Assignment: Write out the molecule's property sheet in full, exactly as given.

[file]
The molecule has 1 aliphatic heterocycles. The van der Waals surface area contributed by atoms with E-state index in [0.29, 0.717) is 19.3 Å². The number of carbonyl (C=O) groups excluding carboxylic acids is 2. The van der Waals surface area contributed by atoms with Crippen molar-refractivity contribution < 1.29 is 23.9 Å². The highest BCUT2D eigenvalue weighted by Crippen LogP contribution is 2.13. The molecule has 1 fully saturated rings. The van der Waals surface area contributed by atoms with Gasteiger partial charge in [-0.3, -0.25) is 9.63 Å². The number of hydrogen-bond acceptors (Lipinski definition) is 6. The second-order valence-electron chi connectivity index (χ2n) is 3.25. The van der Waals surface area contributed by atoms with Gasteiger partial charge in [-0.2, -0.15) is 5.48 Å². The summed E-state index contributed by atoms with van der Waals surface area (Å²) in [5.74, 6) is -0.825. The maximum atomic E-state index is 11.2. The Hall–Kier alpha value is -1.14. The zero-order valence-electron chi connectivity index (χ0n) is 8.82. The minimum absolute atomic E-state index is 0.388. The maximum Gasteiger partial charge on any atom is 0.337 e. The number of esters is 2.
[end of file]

The molecule has 1 aliphatic heterocycles. The van der Waals surface area contributed by atoms with E-state index in [0.29, 0.717) is 19.3 Å². The number of carbonyl (C=O) groups excluding carboxylic acids is 2. The van der Waals surface area contributed by atoms with Crippen molar-refractivity contribution < 1.29 is 23.9 Å². The highest BCUT2D eigenvalue weighted by Crippen LogP contribution is 2.13. The molecule has 1 fully saturated rings. The van der Waals surface area contributed by atoms with Gasteiger partial charge in [-0.3, -0.25) is 9.63 Å². The number of hydrogen-bond acceptors (Lipinski definition) is 6. The second-order valence-electron chi connectivity index (χ2n) is 3.25. The van der Waals surface area contributed by atoms with Gasteiger partial charge in [-0.2, -0.15) is 5.48 Å². The summed E-state index contributed by atoms with van der Waals surface area (Å²) in [5.74, 6) is -0.825. The maximum atomic E-state index is 11.2. The Hall–Kier alpha value is -1.14. The zero-order valence-electron chi connectivity index (χ0n) is 8.82. The minimum absolute atomic E-state index is 0.388. The maximum Gasteiger partial charge on any atom is 0.337 e. The number of esters is 2.